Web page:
Romeo and Juliet

Bristol Riverside Theatre, 120 Radcliffe St., Bristol, through April 13, 785-0100.

Juliet's balcony in Romeo and Juliet at the Bristol Riverside Theatre must be at least 15 feet up in the air. When Romeo (G.R. Johnson) tries to climb up to Juliet (Elizabeth Mestnik) in the "balcony scene," he can shimmy up the steel pipes supporting it only a few feet, and for the rest of the scene is forced to gaze at his newly discovered loved one from below.

This is, I think, just as it should be. I've long thought that this scene shouldn't be about the athleticism of Romeo climbing, or about the young lovers getting all kissy-face, but rather about the poetic lyricism of the two young protagonists' love bridging the enormous gap between them. Their words and their love fly back and forth on the wings of the magnificent poetry.

Well, the poetry is all well-spoken at Bristol. But there's barely a moment of real emotional connection in the entire production, between the lovers or between anyone else.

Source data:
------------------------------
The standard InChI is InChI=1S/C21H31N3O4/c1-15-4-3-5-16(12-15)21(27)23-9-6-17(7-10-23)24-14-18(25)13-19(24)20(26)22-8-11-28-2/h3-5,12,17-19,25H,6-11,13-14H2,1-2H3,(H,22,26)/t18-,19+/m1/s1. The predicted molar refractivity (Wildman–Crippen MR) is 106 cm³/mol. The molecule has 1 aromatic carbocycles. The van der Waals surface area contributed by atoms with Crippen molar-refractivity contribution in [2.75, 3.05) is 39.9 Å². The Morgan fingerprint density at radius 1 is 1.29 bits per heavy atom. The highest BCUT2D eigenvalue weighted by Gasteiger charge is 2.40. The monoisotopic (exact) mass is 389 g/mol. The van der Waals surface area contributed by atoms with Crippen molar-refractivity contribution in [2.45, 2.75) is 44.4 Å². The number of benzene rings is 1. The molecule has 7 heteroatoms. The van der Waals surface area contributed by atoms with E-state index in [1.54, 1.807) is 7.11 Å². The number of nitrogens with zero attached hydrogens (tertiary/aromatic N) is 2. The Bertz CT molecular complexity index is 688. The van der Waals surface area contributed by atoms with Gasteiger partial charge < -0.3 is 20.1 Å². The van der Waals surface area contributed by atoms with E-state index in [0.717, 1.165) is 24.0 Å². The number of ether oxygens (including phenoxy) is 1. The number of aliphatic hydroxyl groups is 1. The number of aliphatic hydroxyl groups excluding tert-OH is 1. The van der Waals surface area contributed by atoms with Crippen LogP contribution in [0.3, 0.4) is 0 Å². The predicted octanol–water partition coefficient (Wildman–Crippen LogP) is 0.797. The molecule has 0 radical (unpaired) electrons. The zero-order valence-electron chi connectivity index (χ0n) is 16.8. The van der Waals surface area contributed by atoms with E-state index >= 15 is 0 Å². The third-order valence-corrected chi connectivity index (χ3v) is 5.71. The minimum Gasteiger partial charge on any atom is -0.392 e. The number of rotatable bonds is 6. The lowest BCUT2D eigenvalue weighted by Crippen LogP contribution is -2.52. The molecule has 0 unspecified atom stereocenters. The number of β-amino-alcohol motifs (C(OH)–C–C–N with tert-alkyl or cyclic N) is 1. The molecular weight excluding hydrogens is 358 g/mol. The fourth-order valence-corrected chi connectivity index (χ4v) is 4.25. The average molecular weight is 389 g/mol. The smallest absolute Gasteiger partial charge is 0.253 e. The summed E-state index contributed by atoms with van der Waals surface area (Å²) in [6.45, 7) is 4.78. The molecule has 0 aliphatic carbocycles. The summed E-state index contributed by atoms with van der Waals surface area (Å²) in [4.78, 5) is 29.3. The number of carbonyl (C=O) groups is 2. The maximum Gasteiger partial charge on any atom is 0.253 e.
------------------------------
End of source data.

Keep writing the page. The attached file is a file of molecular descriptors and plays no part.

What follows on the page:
It's all very pretty, elaborate and competent -- from Scott Pinkney's twinkling stars on Rels Anderson's set and the elaborate period costumes by Michael Wynne (with multicolored hose, elaborate codpieces, wimples and pillbox hats), to the pretty pictures created by directors Susan D. Atkinson and Edward Keith Baker with their enormous cast of guards, attendants, maids, servants, children, night watchmen and passersby, who crowd the stage in all of the public, and even some of the private, scenes.

But the play and the production are smothered by its prettiness, by its elaborateness, by its very competence. It all remains, like Romeo in the balcony scene, thoroughly earthbound.

Hazel Bowers is refreshingly nasty and impatient as the Nurse (she gives Romeo a swift kick in the ribs when he's "blubbering and weeping" in Friar Lawrence's cell about his banishment), though I never sensed enough of a real relationship with Juliet to make the Nurse's later betrayal truly horrifying. And John Michalski, as Capulet, delivers the type of professional, experienced, well-trained, sonorously well-spoken and thoroughly deadly generic Classical Acting (with a capital C and a capital A) to which, evidently, the rest of the cast (including Johnson, Mestnik, and William Zielinksi as Mercutio) all aspire.

The elaborate and boisterous stage fights (including a particularly grisly death for Tybalt) are choreographed by Rick Sordelet.

-- Cary M. Mazer